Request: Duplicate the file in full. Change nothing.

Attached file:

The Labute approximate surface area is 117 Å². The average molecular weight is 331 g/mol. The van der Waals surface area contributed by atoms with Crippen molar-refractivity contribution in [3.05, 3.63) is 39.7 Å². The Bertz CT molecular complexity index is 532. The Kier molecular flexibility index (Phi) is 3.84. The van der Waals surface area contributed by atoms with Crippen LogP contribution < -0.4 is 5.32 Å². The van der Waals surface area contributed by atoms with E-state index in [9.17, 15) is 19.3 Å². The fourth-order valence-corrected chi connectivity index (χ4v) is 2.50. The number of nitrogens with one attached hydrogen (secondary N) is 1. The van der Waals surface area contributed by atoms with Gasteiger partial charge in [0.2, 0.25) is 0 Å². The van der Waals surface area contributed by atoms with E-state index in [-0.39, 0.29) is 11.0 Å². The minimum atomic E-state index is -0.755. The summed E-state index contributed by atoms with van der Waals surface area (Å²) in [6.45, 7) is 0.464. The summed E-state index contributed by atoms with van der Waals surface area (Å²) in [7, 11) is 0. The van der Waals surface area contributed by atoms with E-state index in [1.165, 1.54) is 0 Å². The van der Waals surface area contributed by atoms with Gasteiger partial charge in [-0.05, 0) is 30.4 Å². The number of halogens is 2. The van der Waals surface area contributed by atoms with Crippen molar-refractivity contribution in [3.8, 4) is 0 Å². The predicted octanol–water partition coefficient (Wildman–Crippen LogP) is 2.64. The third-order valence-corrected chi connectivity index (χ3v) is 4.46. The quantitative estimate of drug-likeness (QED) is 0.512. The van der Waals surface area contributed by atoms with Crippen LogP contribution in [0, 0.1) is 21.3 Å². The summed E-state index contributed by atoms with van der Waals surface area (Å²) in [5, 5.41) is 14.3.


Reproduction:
The Labute approximate surface area is 117 Å². The average molecular weight is 331 g/mol. The van der Waals surface area contributed by atoms with Crippen molar-refractivity contribution in [3.05, 3.63) is 39.7 Å². The Bertz CT molecular complexity index is 532. The Kier molecular flexibility index (Phi) is 3.84. The van der Waals surface area contributed by atoms with Crippen LogP contribution < -0.4 is 5.32 Å². The van der Waals surface area contributed by atoms with E-state index in [9.17, 15) is 19.3 Å². The fourth-order valence-corrected chi connectivity index (χ4v) is 2.50. The number of nitrogens with one attached hydrogen (secondary N) is 1. The van der Waals surface area contributed by atoms with Gasteiger partial charge in [0.2, 0.25) is 0 Å². The van der Waals surface area contributed by atoms with E-state index in [-0.39, 0.29) is 11.0 Å². The minimum atomic E-state index is -0.755. The summed E-state index contributed by atoms with van der Waals surface area (Å²) in [6.45, 7) is 0.464. The summed E-state index contributed by atoms with van der Waals surface area (Å²) in [7, 11) is 0. The van der Waals surface area contributed by atoms with E-state index in [1.165, 1.54) is 0 Å². The van der Waals surface area contributed by atoms with Gasteiger partial charge in [-0.05, 0) is 30.4 Å². The number of halogens is 2. The van der Waals surface area contributed by atoms with Crippen molar-refractivity contribution in [3.8, 4) is 0 Å². The predicted octanol–water partition coefficient (Wildman–Crippen LogP) is 2.64. The third-order valence-corrected chi connectivity index (χ3v) is 4.46. The quantitative estimate of drug-likeness (QED) is 0.512. The van der Waals surface area contributed by atoms with Crippen LogP contribution in [0, 0.1) is 21.3 Å². The summed E-state index contributed by atoms with van der Waals surface area (Å²) in [5, 5.41) is 14.3.